Accreditation is a central component of the National Quality Infrastructure. Through the accreditation of testing and calibration laboratories, certification and inspection bodies, the national accreditation bodies build trust in the overall conformity assessment system.
“Improving Food Safety” is the theme of the World Accreditation Day 2020, #WAD2020. This year’s theme reflects the close cooperation between the Global Food Safety Initiative (GFSI), the International Accreditation Forum (IAF) and the International Laboratory Accreditation Cooperation (ILAC). 
Accreditation is the youngest type of institution of the Quality Infrastructure system. Accreditation refers to “…to the independent evaluation of conformity assessment bodies against recognised standards to carry out specific activities to ensure their impartiality and competence. Through the application of national and international standards, government, procurers and consumers can have confidence in the calibration and test results, inspection reports and certifications provided.”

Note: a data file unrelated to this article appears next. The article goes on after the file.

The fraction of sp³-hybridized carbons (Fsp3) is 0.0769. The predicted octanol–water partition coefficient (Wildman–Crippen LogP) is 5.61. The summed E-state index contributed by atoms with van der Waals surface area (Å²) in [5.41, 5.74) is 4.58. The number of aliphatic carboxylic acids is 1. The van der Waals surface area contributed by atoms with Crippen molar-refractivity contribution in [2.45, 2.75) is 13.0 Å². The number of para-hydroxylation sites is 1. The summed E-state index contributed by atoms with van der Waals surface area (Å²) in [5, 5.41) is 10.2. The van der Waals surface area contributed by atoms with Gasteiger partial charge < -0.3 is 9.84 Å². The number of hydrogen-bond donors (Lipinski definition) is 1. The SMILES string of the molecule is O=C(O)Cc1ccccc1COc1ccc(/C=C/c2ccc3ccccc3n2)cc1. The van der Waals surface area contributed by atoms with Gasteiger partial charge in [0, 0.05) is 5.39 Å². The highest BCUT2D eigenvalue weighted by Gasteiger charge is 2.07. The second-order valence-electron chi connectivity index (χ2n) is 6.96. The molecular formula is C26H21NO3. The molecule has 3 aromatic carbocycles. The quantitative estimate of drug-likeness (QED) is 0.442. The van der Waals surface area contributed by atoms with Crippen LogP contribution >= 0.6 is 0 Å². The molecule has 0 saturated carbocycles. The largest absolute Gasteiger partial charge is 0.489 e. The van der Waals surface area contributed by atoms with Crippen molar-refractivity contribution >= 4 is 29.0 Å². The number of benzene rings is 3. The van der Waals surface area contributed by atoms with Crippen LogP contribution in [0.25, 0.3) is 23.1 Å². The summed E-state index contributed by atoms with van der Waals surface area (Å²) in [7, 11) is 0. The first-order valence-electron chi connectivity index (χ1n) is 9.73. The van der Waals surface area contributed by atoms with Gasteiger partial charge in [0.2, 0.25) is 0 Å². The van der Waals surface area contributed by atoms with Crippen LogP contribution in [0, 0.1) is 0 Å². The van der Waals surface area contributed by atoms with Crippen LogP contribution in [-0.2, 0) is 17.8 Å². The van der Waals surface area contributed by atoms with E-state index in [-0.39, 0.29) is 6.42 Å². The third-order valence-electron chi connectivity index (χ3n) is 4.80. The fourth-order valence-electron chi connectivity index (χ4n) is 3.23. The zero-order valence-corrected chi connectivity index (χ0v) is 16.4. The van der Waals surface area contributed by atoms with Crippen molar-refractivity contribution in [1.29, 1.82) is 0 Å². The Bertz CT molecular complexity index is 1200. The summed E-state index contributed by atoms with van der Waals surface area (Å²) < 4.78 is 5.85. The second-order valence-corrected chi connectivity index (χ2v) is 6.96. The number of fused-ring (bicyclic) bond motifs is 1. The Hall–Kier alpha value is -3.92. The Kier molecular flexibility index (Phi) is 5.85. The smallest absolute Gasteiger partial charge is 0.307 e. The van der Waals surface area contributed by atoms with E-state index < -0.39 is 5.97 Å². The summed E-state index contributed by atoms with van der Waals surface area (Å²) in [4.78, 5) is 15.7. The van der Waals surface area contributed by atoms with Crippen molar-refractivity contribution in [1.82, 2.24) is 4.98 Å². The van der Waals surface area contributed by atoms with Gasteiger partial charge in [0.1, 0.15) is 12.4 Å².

The Quality Infrastructure is organised at the national level. Therefore, we speak of a National Quality System (NQS) or National Quality Infrastructure (NQI). Most countries in the world today have a National Metrology Institute (NMI), a National Standards Institute (NSI) and a National Accreditation Body (NAB). Each of these institutions requires a legal framework because they act in the public interest. In some cases, the Quality Infrastructure institutions even assume sovereign tasks.
In the first post of this blog, we explained the term Quality Infrastructure. We referred to the definition by INetQI, which is agreed upon by the international associations for accreditation, metrology, standardisation and supporting international organisations. INetQI defined Quality Infrastructure as follows: